Houston's 3 saves Knicks
Posted: Tuesday June 22, 1999 01:12 AM
NEW YORK (AP) -- One second to go on the shot clock was plenty of time for Allan Houston.
With the New York Knicks going through one of their patented shooting droughts, Game 3 of the NBA Finals seemed ready to swing San Antonio's way on Monday night.
But what may have been the biggest three of Houston's 34 points started the Knicks on the way to an 89-81 victory.
The Knicks had missed 12 straight shots, and were on their way to an unlucky 13 in the third quarter. This is a team that went 1-for-19 during one distressing stretch of Game 2 so the possibilities were frightening. What once had been a 14-point lead was down to no lead at all with the Spurs tying the game at 58-58.
Now, the shot clock was running down and New York was searching frantically for a shot, any shot. The Knicks nearly wound up with no shot at all.
The ball squirted loose and another New York possession seemed doomed. Then, somehow, Kurt Thomas got it into Houston's hands.
Coach Jeff Van Gundy had talked Monday about New York's inability to get the ball in the right place at the right time. With Houston hot, this was certainly where the Knicks needed it at that point.
With one slim second left to shoot, Houston lofted a 3-pointer from 24 feet that found nothing but net.
"It was a hustle play," Houston said. "Kurt had a series of hustle plays on offensive rebounds. That's the nature of the team. That's what happens when you keep digging in there."
"That was big for them," San Antonio's Tim Duncan said. "We played hard throughout the whole possession and Allan came up big for them. He played an awesome game tonight."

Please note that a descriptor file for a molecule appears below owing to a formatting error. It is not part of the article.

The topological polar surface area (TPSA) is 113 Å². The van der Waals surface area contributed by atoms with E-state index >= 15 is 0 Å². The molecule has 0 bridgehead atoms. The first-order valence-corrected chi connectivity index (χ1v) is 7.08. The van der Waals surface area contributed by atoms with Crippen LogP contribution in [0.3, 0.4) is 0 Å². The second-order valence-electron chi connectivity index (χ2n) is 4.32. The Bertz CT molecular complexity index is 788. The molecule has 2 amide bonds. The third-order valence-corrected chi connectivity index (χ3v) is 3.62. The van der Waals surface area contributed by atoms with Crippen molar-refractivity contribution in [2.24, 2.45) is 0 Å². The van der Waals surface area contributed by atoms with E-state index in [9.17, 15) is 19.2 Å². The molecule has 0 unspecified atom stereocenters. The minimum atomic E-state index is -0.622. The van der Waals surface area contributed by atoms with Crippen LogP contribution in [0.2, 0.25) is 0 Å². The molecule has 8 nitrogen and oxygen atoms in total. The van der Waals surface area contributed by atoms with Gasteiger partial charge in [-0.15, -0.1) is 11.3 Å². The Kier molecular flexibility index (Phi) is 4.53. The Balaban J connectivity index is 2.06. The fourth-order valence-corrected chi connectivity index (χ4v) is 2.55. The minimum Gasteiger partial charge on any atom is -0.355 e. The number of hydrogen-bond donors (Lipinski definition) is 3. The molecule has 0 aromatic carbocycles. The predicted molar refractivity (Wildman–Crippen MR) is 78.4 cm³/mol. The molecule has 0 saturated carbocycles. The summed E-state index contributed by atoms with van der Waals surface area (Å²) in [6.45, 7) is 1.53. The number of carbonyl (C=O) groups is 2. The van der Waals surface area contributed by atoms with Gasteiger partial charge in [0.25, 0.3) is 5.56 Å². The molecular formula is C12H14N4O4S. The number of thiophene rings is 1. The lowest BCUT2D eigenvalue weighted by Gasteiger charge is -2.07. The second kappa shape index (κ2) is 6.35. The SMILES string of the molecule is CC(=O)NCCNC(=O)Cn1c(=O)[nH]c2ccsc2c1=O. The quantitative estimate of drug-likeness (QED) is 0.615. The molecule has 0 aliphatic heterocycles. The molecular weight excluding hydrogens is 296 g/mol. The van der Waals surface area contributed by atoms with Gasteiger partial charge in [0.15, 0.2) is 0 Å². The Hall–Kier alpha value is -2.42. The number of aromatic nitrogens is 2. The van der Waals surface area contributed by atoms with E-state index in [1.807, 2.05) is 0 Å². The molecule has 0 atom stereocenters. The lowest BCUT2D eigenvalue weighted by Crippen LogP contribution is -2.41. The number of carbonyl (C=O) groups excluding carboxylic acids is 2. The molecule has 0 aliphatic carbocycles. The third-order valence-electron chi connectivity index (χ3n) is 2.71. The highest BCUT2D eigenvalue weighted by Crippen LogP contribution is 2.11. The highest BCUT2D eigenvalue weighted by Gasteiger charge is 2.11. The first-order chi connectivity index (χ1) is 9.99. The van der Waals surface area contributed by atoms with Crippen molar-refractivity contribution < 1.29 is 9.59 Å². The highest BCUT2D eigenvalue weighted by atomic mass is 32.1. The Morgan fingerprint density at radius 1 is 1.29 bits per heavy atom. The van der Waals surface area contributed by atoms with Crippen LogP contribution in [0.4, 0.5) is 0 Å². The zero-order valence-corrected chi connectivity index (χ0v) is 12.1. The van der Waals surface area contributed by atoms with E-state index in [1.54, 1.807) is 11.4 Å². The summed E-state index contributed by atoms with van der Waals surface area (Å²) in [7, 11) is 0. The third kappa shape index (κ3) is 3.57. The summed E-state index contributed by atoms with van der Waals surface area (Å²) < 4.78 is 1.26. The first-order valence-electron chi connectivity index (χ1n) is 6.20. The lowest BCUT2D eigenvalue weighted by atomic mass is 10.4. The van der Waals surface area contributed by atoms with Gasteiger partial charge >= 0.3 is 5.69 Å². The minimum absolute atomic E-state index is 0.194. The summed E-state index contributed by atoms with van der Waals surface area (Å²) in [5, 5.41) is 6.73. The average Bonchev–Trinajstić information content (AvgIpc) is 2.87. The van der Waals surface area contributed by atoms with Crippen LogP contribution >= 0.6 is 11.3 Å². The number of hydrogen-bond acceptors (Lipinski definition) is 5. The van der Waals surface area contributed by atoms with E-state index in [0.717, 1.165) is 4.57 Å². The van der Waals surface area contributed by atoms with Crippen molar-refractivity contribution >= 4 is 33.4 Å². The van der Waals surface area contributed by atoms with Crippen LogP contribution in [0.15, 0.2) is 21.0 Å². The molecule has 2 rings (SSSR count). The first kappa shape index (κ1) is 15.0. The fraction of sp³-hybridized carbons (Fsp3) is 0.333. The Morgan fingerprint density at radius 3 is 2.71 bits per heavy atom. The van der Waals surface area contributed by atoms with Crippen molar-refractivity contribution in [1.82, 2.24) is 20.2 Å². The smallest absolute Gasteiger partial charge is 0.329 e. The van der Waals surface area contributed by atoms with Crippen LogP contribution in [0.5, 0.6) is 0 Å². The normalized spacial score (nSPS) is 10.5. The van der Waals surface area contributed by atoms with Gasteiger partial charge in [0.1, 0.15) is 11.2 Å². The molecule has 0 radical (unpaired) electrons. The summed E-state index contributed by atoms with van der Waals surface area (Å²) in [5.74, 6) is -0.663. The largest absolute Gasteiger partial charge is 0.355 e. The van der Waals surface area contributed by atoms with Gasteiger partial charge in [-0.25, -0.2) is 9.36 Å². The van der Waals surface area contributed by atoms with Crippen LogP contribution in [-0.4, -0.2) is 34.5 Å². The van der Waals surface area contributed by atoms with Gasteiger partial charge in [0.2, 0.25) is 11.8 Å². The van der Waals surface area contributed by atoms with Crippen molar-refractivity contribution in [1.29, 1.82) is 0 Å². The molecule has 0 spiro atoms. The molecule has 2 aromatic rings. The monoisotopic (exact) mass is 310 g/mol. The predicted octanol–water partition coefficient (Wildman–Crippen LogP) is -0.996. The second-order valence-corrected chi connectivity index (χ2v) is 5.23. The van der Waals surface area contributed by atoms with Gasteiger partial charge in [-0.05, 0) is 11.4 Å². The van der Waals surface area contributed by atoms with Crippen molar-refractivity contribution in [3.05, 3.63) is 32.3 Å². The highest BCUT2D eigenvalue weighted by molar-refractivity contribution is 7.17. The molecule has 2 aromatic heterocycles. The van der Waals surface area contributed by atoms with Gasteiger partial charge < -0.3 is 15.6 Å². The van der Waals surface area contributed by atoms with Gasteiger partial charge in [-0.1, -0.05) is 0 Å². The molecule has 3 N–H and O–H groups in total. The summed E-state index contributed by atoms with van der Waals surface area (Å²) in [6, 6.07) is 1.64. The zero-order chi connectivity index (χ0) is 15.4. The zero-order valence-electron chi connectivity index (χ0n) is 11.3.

The tie game evaporated. Suddenly, with 3:05 left in the period, the Knicks were three points ahead again and this time they stayed in front.
"Allan has shown an ability to make critical shots for us down the stretch of games," Van Gundy said. "That's a rare quality in this league."
The Knicks scored just 16 points in the period and Houston had 13 of them. The 34 points matched his career playoff-high and included a perfect 12-for-12 from the foul line.
None of his 10 baskets, though, was as vital as the 3-pointer that stopped the third quarter dry spell and got the Knicks moving again.
"It's ironic," Houston said. "When I first came in the league, all I did was shoot 3s. I've been able to get to the basket, but I'm still not passing up the 3. I missed two or three in the first half. That wide open one feels good to make."
San Antonio coach Gregg Popovich was asked to describe Houston's night. "He was a pain in the neck," he said.
The Knicks guard liked that.
"I hope to be a pain in the neck all the time," he said.
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